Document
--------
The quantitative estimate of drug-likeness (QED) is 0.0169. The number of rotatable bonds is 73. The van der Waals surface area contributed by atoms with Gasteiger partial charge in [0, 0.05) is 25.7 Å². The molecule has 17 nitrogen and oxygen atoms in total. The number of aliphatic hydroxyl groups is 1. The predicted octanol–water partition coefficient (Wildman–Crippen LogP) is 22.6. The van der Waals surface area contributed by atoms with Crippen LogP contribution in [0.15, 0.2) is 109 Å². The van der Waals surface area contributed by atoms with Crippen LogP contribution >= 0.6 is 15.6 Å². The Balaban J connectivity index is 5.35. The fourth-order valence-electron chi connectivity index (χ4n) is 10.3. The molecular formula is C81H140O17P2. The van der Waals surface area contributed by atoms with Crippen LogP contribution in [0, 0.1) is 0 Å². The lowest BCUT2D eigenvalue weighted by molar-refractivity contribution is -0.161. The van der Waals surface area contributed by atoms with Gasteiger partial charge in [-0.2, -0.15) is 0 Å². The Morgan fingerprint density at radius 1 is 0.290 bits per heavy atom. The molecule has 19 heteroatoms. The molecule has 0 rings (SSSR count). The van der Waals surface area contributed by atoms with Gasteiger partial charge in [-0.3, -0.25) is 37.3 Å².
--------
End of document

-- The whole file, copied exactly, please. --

The quantitative estimate of drug-likeness (QED) is 0.0169. The number of rotatable bonds is 73. The van der Waals surface area contributed by atoms with Gasteiger partial charge in [0, 0.05) is 25.7 Å². The molecule has 17 nitrogen and oxygen atoms in total. The number of aliphatic hydroxyl groups is 1. The predicted octanol–water partition coefficient (Wildman–Crippen LogP) is 22.6. The van der Waals surface area contributed by atoms with Crippen LogP contribution in [0.15, 0.2) is 109 Å². The van der Waals surface area contributed by atoms with Crippen LogP contribution >= 0.6 is 15.6 Å². The Balaban J connectivity index is 5.35. The fourth-order valence-electron chi connectivity index (χ4n) is 10.3. The molecular formula is C81H140O17P2. The van der Waals surface area contributed by atoms with Crippen LogP contribution in [0, 0.1) is 0 Å². The lowest BCUT2D eigenvalue weighted by molar-refractivity contribution is -0.161. The van der Waals surface area contributed by atoms with Gasteiger partial charge in [-0.2, -0.15) is 0 Å². The Morgan fingerprint density at radius 1 is 0.290 bits per heavy atom. The molecule has 19 heteroatoms. The molecule has 0 rings (SSSR count). The van der Waals surface area contributed by atoms with Gasteiger partial charge in [-0.3, -0.25) is 37.3 Å².